When I was younger (but no so much younger than today!), I pushed a lot. Perhaps it was a symptom of my Taurean nature exacerbated by my birth order and upbringing (got to credit something and someone!)
And before I write on about how that has changed, I have to admit that my 11-year-old daughter Meryl Fé wrote a big post it note and placed it above the kitchen sink one morning last week which reads “Slow Down!” (But you try to juggle a new puppy, breakfast and lunch, a dawdling daughter, and a very full schedule!)
Anyway, a couple times this week on conference calls with some of my “millennial” colleagues, sensing their anxiety about certain issues and hearing them wanting to push to make things happen, with great ease and, what felt like, deep congruity, I said to them “relax, no need to push,” I proceeded to give rational justification for no need to push. Subsequently, each of them acknowledged how my statement and the way I expressed it and backed it up with rational really helped them to stop pushing and relax into the moment and the unfolding process.
Perhaps it is age (and the real recognition that pushing wears you out and rarely produces the results you want, and there are always other, easier ways to facilitate results than pushing), but I do notice that I rarely push any more. And when I do, it is almost always a conscious choice to do so (sometimes it just feels good to push and sometimes it is necessary or a prudent choice!).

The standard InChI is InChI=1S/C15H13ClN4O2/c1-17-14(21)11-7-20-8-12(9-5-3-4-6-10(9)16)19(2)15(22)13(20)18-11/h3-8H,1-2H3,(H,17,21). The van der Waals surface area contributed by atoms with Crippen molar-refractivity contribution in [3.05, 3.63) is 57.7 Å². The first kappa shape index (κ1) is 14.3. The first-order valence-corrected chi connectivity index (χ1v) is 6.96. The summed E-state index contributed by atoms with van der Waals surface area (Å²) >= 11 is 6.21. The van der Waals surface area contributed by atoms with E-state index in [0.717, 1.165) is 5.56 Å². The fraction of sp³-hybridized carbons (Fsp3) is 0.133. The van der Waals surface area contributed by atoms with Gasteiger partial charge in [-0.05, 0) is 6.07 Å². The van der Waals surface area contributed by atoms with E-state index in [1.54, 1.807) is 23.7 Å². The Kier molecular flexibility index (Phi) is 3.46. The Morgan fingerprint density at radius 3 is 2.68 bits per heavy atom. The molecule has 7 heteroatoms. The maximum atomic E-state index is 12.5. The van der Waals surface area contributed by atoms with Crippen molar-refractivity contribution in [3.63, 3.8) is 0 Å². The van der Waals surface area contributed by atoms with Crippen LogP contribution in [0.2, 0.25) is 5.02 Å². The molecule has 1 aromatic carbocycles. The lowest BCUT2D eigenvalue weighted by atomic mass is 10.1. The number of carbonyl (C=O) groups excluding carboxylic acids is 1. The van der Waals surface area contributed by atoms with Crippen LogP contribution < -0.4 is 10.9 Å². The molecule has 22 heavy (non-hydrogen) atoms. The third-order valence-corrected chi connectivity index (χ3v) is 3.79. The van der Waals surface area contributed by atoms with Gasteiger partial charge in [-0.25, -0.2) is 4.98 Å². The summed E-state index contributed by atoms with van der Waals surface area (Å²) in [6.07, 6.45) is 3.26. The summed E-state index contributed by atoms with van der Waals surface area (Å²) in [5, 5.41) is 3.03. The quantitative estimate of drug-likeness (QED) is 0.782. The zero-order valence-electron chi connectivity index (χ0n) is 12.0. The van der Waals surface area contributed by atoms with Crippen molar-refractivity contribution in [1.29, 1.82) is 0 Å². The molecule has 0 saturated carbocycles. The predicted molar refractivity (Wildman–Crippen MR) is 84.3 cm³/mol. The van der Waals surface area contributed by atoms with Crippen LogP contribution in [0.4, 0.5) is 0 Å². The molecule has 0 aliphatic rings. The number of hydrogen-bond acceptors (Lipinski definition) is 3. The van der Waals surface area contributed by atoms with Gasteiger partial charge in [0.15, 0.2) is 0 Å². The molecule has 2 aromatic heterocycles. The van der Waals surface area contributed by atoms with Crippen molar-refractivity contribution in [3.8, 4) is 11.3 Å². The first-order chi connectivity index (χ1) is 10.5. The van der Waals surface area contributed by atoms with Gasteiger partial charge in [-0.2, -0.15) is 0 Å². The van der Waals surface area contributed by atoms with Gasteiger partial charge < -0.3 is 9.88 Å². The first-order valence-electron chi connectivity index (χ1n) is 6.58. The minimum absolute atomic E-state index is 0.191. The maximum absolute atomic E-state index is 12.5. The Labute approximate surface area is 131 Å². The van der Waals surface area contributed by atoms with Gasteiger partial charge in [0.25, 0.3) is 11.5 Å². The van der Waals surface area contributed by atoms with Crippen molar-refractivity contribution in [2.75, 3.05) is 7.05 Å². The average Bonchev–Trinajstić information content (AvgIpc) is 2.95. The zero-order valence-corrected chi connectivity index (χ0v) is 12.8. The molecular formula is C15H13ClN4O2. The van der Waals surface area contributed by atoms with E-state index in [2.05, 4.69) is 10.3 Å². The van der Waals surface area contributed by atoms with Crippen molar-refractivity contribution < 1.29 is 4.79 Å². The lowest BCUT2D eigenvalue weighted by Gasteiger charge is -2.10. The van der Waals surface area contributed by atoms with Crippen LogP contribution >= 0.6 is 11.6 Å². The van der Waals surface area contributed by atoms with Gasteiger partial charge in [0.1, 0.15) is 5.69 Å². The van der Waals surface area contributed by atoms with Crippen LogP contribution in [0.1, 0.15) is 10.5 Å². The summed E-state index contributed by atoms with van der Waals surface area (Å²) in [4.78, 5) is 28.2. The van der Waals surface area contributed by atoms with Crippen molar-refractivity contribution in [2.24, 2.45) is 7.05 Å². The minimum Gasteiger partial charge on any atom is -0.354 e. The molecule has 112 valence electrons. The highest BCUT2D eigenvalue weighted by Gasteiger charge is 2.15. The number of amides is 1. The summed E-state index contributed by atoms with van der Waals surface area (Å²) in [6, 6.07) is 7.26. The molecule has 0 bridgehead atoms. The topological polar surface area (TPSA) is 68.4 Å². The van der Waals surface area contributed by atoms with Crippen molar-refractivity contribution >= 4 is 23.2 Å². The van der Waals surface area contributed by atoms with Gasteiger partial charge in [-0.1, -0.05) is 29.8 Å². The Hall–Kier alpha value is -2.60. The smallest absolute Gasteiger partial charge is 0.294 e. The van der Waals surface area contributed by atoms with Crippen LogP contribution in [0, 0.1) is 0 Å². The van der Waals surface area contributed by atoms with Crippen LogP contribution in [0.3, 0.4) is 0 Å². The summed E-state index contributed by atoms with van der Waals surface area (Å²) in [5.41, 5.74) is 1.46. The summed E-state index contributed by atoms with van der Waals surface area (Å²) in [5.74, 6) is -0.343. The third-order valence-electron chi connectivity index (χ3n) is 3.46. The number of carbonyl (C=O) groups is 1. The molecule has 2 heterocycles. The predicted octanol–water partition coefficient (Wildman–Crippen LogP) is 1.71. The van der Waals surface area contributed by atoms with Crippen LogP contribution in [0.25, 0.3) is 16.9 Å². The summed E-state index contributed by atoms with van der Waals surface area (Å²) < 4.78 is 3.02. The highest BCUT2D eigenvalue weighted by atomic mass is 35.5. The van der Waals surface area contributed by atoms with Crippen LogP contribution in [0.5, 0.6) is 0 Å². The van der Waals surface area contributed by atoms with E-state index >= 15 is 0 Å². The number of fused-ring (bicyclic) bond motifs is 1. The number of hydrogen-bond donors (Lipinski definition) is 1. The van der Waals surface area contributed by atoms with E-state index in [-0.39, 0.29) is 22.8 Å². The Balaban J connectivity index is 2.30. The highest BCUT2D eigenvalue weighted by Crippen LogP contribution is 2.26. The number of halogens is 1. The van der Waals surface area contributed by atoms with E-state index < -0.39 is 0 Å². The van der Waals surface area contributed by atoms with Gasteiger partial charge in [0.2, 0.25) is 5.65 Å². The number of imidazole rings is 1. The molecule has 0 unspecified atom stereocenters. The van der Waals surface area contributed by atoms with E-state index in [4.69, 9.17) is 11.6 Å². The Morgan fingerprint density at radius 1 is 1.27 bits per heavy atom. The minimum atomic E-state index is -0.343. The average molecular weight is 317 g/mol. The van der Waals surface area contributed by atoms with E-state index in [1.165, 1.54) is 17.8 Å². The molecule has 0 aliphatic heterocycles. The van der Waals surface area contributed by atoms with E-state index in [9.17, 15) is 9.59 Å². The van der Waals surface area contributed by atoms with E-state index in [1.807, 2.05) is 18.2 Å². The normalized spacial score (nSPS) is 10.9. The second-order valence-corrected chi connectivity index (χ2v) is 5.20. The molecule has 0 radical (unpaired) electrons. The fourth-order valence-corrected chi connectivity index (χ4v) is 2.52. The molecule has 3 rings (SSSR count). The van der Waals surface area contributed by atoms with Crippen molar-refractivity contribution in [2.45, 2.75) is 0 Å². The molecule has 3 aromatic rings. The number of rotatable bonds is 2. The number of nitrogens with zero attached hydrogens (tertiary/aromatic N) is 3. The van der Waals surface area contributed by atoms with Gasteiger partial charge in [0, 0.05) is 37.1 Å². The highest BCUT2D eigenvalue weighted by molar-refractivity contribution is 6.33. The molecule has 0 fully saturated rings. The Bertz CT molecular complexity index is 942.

One of the biggest lessons from my experience last week of supporting my colleagues not to push is the recognition of how the good advise given with the right energy and supporting information can quickly and easily facilitate a shift for others, that serves them and your collaborative process.
So, want to push? Ask yourself if it is really necessary or if you really want to do it (even if it is not necessary). Ask you heart, your mind, your body, listen to what they say, and settle into the answer, either way.